Our homes are getting smarter but there is still a long way to go

October 22, 2014
nest thermostat

When we bought a house this summer, making our house smarter was on our agenda. The idea is to ease our life by controlling many devices from anywhere in the world with our iPhone. Since I know that many advancements will happen in the next few years, I don’t want old technology in my home. Unfortunately, it meant that I had to delay the addition of some convenient features.

The Good

The first tech thing that we installed was the Nest learning thermostat. We love the ability to control the heating and our A/C with our iPhone, even when we are not at home. We’re pleased with our Nest so far. If you aren’t familiar with it, the Nest thermostat does more than save on our energy bills. After a 1-minute setup, Nest starts to learn your schedule. Over time, it’ll program itself according to your habits. It’ll help you manage your energy savings while keeping you and your family  comfortable when you are at home. There is also an auto-away and an away function. My husband likes to check the stats on his iPhone.

We have the classic programmable thermostats for the heated floors of our bathrooms and our basement. They were a pain to program. They feel dumb compared to our Nest thermostat but now that we figured out how to program them, we’ll keep them. I don’t feel that it’s worth investing the extra money at this moment.

In case you’re looking for one option, I discovered a wifi enabled thermostat for floor heating systems at BlogPodium last month. The Signature thermostat by Nuheat looks like a standard programmable thermostats. It might lack the sexy edge of the Nest but it seems to compare well in terms of features.

The Bad

Besides the Nest learning thermostat, I was quite disappointed by what the market offers to home owners. We have a long way to go before these connected objects appeal to the mass. For now, they remain a market for the techies.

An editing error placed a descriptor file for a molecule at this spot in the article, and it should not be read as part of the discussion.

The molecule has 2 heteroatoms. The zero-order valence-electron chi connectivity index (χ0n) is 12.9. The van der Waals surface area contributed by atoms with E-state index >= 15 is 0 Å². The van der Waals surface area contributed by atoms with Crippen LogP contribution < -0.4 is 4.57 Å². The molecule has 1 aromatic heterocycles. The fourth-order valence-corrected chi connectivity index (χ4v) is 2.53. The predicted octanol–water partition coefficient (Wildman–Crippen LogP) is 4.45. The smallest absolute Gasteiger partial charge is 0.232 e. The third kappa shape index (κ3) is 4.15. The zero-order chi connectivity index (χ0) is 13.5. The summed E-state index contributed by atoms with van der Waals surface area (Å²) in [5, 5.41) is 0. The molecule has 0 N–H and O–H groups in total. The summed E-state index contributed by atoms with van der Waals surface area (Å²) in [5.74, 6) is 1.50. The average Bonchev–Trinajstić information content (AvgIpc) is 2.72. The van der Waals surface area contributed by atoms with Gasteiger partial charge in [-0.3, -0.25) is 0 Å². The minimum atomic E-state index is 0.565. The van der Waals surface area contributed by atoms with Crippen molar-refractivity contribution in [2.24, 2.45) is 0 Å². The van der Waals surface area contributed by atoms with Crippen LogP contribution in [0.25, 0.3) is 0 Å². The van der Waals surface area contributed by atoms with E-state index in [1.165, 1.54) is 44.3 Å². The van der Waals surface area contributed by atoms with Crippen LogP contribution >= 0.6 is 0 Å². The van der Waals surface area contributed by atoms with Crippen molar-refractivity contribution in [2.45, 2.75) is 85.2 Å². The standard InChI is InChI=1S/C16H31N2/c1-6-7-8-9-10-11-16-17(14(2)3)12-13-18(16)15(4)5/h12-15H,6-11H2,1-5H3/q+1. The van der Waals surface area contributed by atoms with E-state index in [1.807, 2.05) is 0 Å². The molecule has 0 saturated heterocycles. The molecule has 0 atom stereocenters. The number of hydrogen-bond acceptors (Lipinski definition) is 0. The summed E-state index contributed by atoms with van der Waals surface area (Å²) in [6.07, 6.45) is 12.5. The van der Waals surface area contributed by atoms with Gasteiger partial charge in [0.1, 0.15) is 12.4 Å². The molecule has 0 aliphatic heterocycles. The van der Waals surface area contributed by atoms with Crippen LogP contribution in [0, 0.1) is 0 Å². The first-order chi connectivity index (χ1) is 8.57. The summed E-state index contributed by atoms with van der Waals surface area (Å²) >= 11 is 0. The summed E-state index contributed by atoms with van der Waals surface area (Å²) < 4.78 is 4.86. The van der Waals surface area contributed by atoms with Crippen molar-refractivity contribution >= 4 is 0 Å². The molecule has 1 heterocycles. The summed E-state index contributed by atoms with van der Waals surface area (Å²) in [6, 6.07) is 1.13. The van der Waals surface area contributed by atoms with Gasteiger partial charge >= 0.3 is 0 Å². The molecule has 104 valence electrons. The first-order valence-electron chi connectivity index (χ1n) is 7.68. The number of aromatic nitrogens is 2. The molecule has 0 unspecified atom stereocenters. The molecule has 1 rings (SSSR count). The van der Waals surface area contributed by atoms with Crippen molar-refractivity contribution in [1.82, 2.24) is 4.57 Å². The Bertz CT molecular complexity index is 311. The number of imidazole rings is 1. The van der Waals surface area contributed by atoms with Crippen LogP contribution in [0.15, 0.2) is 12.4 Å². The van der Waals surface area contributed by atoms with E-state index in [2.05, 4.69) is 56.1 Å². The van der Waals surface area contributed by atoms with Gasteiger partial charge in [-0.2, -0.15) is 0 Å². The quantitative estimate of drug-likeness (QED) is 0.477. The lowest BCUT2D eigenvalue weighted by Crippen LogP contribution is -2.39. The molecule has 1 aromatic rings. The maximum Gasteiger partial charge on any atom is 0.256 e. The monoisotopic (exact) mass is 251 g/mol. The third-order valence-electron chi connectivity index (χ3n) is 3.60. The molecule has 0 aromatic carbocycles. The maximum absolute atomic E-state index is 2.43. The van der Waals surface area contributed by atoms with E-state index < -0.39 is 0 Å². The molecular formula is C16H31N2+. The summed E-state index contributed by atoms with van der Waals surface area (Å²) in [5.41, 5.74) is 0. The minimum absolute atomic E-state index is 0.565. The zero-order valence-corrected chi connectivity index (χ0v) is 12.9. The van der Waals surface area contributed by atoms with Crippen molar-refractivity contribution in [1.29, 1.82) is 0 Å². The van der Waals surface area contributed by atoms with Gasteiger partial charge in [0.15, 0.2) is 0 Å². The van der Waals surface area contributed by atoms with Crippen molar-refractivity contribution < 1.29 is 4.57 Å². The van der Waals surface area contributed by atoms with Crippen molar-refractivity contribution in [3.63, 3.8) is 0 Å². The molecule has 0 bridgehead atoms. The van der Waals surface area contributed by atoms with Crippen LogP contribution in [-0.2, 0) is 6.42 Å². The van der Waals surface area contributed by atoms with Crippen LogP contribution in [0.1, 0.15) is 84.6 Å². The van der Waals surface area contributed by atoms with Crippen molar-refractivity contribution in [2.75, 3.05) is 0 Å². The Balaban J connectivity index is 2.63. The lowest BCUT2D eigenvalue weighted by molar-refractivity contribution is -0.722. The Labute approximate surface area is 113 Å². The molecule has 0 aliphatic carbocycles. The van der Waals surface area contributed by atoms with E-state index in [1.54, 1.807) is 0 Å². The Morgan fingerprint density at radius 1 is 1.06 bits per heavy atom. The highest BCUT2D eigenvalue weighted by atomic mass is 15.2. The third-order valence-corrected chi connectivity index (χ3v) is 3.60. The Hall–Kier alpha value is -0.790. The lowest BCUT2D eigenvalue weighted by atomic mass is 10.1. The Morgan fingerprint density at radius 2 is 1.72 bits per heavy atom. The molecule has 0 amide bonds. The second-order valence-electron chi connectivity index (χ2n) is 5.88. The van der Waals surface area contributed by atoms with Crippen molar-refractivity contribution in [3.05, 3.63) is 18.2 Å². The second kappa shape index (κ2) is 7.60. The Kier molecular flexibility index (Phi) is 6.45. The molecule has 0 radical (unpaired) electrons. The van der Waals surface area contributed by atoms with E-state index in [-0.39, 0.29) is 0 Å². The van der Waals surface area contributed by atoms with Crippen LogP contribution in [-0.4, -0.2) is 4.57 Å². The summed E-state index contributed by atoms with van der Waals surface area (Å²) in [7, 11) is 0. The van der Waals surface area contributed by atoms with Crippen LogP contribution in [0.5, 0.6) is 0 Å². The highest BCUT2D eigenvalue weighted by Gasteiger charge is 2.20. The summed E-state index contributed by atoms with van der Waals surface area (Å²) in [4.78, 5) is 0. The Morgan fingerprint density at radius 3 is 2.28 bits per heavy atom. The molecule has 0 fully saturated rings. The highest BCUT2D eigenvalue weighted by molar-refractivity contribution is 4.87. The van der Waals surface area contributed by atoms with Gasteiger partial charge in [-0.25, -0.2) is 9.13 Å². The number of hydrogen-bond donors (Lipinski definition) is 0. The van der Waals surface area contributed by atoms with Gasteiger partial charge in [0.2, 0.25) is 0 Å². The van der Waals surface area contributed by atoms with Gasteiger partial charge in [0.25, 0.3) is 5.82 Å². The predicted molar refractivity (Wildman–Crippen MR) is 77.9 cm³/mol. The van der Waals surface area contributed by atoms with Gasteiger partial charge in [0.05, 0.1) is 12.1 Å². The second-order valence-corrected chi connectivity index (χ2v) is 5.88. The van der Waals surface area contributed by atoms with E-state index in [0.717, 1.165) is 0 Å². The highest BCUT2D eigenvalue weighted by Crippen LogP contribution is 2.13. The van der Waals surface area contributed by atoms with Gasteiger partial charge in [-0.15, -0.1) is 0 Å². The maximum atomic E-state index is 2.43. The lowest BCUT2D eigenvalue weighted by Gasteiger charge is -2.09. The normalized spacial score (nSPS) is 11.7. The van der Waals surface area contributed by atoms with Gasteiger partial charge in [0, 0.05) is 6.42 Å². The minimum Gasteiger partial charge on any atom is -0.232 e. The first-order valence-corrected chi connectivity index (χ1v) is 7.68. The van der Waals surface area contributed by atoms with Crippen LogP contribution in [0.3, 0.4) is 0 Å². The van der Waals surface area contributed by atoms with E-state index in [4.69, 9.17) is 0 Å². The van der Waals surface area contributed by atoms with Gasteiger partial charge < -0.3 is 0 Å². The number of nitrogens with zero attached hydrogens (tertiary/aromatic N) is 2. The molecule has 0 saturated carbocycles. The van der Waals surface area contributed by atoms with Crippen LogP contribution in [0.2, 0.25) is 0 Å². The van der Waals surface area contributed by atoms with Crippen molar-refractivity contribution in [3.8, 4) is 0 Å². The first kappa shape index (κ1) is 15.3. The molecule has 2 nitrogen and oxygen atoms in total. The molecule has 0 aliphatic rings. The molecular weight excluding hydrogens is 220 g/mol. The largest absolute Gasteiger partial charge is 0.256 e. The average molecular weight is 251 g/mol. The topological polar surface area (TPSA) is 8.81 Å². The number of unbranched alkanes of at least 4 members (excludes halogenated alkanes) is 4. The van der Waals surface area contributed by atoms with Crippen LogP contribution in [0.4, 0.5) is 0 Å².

The biggest issue is that many products depend on proprietary technology. They don’t talk to each others. I talked in the past about the need to smarten up the objects we already have or to have our new connected objects do more things. I don’t want to fill my home with many gateways. This is why brands should collaborate with each other.

There are some initiatives that want to reduce that problem. As a fan of the Nest thermostat, I hope that the ‘Works with Nest’ program will expand beyond the current list of partners. ‘Works with Nest’ makes it possible for your Nest devices to securely interact with the things you already use every day, both inside and outside of your home. There is also Thread, a networking system that get devices to reliably and securely talk to one another, without draining your battery.

Smart objects for our home are bulkier than you imagine. The Kevo Smart Look by Weiser comes to my mind when I think about this issue. I understand why they stay quiet about the indoor view in their marketing materials. I love the convenience of a smart lock. Since the features sound great on the box, I bought two Kevo Smart Locks. I quickly returned them when I saw the enormous part that goes on the interior side of the door. It’s an eyesore! The fact that it’s powered by 4 AA batteries is part of the size issue. I interpret it as a sign that the technology is not ready yet.

Programmable light bulbs is another area that needs improvements before I spend money on them. There are a few companies that make them but none that does everything I want. I would love to install smart light bulbs to control my outdoor lights and to automatically open one or two interior lights when we are away. We’ll wait until they fine-tune them.

Our home are getting smarter but we’re are still in the beginning of what is possible. The technology is not quite there, in my humble option. But the future looks pretty exciting. I can’t wait to see what it’ll bring us.

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